Announcement Announcement Module
Collapse
No announcement yet.
Remoting and Anemic Anti Pattern Page Title Module
Move Remove Collapse
X
Conversation Detail Module
Collapse
  • Filter
  • Time
  • Show
Clear All
new posts

  • #31
    Well, if a domain class has 50 attributes, and there are use cases that consistently concern only a certain subset of them, the first thing I would look at is, why, the class itself. Chances are, even from the domain modeling perspective, it should be broken down to some finer pieces.
    I think you are arguing using academic principles, which don't always work so well in real world applications

    Take a typical use case - returning search results which can then be used to drill down to view details. My service layer provides two methods for handling this: one to take search criteria and return summary info about the records, another that takes the id of a specific record and returns all the info about that record.

    Let's say the records have 20 attributes, only 3 of which are necessary to summarize the record, and you don't want to use DTOs. You could return the full data set for each record, but in a distributed architecture with high traffic that won't scale very well. You could use the domain objects and only populate certain fields, but that just seems wrong. You could use a generic container to hold the data such as arrays of strings or hashmaps, but as you said you lose the benefits of explicit datatypes. You could send the data back as XML with a schema, but someone will still need to dump that data into an object.

    And what about the use cases where your search results need to display data from two different objects? Would you design your domain objects to meet that requirement, even if logically the attributes should be in two different classes? This is why like it or not the layer the UI interacts with does need to take the UI into account.

    I generally start my designs with the academic "right way" to do things, then I bend my principles as necessary to get the best end result in terms of maintenance, performance, etc. I don't like DTOs because of the extra work involved in copying data between them and domain objects, but there are times (such as returning search results) when I think it is the right approach.

    jh

    Comment


    • #32
      Originally posted by jhh09 View Post
      I generally start my designs with the academic "right way" to do things, then I bend my principles as necessary to get the best end result in terms of maintenance, performance, etc. I don't like DTOs because of the extra work involved in copying data between them and domain objects, but there are times (such as returning search results) when I think it is the right approach.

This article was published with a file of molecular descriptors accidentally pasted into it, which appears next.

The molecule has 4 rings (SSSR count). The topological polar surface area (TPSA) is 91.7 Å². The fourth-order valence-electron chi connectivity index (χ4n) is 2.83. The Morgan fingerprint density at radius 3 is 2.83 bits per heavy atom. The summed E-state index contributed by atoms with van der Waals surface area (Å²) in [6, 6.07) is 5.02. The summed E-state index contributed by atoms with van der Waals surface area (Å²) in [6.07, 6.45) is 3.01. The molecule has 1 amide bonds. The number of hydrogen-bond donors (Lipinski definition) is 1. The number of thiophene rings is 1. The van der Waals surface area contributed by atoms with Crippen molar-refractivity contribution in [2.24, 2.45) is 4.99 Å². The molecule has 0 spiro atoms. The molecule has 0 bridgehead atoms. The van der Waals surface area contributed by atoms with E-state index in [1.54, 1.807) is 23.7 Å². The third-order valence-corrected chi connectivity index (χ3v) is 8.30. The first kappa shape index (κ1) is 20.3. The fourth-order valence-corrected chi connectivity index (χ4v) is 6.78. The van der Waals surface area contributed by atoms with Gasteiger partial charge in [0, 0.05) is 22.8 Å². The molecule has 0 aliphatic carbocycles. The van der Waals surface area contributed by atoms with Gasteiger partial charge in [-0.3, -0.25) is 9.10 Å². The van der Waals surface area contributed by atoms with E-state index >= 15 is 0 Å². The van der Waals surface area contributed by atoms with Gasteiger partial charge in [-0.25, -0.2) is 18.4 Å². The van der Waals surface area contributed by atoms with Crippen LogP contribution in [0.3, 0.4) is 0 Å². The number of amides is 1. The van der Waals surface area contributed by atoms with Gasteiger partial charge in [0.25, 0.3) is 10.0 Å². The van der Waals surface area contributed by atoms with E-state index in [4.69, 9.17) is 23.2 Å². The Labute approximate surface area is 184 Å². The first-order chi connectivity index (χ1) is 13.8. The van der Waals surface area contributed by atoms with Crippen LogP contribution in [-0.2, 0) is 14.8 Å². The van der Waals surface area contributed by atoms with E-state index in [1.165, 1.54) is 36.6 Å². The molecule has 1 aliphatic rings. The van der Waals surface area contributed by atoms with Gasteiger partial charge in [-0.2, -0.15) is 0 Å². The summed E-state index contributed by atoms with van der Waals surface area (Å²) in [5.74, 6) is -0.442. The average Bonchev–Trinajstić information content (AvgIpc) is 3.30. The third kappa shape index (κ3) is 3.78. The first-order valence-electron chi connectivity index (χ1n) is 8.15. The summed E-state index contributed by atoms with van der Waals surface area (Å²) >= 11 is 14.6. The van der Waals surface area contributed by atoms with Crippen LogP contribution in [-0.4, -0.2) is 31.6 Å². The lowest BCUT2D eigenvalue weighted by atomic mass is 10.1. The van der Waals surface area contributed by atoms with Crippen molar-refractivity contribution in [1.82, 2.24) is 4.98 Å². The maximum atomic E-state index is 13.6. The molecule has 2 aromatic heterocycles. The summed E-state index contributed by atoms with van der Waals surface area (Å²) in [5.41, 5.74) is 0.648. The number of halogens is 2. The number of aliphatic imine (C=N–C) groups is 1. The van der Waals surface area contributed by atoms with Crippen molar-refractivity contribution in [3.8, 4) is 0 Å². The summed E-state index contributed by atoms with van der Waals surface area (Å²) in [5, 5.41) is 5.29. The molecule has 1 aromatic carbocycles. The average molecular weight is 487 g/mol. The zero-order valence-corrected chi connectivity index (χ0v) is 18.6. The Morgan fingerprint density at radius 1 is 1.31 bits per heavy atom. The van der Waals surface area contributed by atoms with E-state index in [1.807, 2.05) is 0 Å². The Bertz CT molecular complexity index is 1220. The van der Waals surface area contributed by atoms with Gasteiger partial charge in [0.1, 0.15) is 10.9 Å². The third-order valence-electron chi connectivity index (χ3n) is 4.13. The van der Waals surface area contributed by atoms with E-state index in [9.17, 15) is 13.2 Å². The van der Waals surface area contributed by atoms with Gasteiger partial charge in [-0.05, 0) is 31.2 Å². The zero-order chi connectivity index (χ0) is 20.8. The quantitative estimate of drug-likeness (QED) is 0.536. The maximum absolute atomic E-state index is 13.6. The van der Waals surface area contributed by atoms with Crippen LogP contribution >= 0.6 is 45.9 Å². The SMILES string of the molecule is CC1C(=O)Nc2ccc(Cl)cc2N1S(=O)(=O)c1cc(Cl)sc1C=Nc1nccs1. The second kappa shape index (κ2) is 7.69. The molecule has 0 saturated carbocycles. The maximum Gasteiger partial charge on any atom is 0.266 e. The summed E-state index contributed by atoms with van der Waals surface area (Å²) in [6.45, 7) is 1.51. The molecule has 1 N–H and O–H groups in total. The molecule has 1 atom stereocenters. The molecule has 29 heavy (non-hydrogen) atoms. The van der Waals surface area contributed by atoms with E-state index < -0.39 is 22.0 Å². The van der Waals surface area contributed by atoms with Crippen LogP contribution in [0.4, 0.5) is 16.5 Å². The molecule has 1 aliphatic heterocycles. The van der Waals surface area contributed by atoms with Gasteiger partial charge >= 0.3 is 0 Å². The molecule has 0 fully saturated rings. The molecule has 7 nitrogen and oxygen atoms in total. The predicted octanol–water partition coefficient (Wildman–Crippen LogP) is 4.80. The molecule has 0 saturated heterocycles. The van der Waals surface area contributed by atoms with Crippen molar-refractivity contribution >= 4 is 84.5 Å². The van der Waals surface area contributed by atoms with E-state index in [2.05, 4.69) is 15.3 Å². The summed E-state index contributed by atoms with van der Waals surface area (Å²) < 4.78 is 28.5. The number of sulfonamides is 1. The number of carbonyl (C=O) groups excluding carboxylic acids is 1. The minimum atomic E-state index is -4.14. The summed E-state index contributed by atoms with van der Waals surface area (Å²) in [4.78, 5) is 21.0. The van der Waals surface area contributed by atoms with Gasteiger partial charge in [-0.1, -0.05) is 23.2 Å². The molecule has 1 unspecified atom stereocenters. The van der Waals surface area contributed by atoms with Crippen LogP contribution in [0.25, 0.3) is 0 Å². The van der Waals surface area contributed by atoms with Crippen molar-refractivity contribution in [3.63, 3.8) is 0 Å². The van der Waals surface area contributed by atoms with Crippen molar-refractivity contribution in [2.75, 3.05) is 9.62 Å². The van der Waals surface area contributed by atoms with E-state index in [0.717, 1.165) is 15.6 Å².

+1 on this approach. In order to *bend* the principles, one thing that needs to be taken care of is to prevent the implementation of the domain model from being exposed. Just as some one posted before, that of the 50 attributes, we need to break into smaller abstractions since this subset was getting used repeatedly, here we have a potential pitfall of the implementation being leaked out . This smaller abstraction also needs to be a valid artifact of the ubiquitous language for the domain. Otherwise we are out with behaviorless data objects (aka DTOs) hanging around. I am not against DTOs, but we have to have solid justification and use cases to create them.

      Cheers.
      - Debasish

      Comment


      • #33
        Originally posted by jhh09 View Post
        Let's say the records have 20 attributes, only 3 of which are necessary to summarize the record, and you don't want to use DTOs. You could return the full data set for each record, but in a distributed architecture with high traffic that won't scale very well. You could use the domain objects and only populate certain fields, but that just seems wrong.
        I believe the use cases described above are resolved pretty well in JDO and Hibernate (and I assume JPA) using fetch groups, lazy loading, batched lazy loading, etc. Although, I agree that DTO-s can still be necessary even if domain model is used everywhere else in the application. As an example in case of search (full text search) one might need to return an additional field with the text marked up with "matched" words.

        Comment


        • #34
          Originally posted by jhh09 View Post
          I think you are arguing using academic principles, which don't always work so well in real world applications
          Well, building software is engineering, not science. And in engineering, there are usually very good and practical reasons for people to come up with these "academic principles". While they don't look as rigid as some other principles (such as "respect the gravity or you fall to death" ), they actually are. The only difference is probably that it may not be the one deciding to sidestep these principles who will be suffering the consequences, but rather some poor dude who has to inherit your architecture/design/code will. Trust me, I learned that the hard way.